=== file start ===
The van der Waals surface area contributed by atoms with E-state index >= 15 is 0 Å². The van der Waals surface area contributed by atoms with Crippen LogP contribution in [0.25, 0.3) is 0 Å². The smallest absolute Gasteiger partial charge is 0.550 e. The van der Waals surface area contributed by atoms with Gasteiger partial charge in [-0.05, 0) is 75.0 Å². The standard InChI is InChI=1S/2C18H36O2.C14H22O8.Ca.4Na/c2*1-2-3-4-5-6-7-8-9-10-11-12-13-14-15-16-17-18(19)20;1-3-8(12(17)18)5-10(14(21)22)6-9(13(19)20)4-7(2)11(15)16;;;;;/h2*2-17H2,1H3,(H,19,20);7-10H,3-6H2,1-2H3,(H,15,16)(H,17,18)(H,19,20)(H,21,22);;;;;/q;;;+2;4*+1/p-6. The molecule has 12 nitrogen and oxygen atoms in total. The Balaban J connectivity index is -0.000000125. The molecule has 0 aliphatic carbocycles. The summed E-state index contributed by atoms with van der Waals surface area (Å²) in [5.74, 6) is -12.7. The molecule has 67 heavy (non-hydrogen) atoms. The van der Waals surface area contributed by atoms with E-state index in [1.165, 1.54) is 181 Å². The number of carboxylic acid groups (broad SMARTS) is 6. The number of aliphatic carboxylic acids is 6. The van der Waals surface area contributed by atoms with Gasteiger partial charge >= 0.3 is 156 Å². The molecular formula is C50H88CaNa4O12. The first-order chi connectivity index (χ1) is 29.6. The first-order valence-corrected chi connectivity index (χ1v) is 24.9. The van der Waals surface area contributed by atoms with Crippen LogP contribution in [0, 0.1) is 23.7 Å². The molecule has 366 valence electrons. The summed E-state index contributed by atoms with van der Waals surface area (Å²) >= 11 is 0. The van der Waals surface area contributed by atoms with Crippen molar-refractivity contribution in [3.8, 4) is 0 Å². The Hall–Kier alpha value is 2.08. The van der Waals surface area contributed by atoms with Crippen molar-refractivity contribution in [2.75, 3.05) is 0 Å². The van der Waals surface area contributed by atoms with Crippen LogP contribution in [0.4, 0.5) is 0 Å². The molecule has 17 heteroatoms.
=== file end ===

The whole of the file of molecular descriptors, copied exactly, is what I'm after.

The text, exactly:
The van der Waals surface area contributed by atoms with E-state index >= 15 is 0 Å². The van der Waals surface area contributed by atoms with Crippen LogP contribution in [0.25, 0.3) is 0 Å². The smallest absolute Gasteiger partial charge is 0.550 e. The van der Waals surface area contributed by atoms with Gasteiger partial charge in [-0.05, 0) is 75.0 Å². The standard InChI is InChI=1S/2C18H36O2.C14H22O8.Ca.4Na/c2*1-2-3-4-5-6-7-8-9-10-11-12-13-14-15-16-17-18(19)20;1-3-8(12(17)18)5-10(14(21)22)6-9(13(19)20)4-7(2)11(15)16;;;;;/h2*2-17H2,1H3,(H,19,20);7-10H,3-6H2,1-2H3,(H,15,16)(H,17,18)(H,19,20)(H,21,22);;;;;/q;;;+2;4*+1/p-6. The molecule has 12 nitrogen and oxygen atoms in total. The Balaban J connectivity index is -0.000000125. The molecule has 0 aliphatic carbocycles. The summed E-state index contributed by atoms with van der Waals surface area (Å²) in [5.74, 6) is -12.7. The molecule has 67 heavy (non-hydrogen) atoms. The van der Waals surface area contributed by atoms with E-state index in [1.165, 1.54) is 181 Å². The number of carboxylic acid groups (broad SMARTS) is 6. The number of aliphatic carboxylic acids is 6. The van der Waals surface area contributed by atoms with Gasteiger partial charge >= 0.3 is 156 Å². The molecular formula is C50H88CaNa4O12. The first-order chi connectivity index (χ1) is 29.6. The first-order valence-corrected chi connectivity index (χ1v) is 24.9. The van der Waals surface area contributed by atoms with Crippen LogP contribution in [0, 0.1) is 23.7 Å². The molecule has 366 valence electrons. The summed E-state index contributed by atoms with van der Waals surface area (Å²) >= 11 is 0. The van der Waals surface area contributed by atoms with Crippen molar-refractivity contribution in [3.8, 4) is 0 Å². The Hall–Kier alpha value is 2.08. The van der Waals surface area contributed by atoms with Crippen molar-refractivity contribution in [2.75, 3.05) is 0 Å². The van der Waals surface area contributed by atoms with Crippen LogP contribution in [0.4, 0.5) is 0 Å². The molecule has 17 heteroatoms.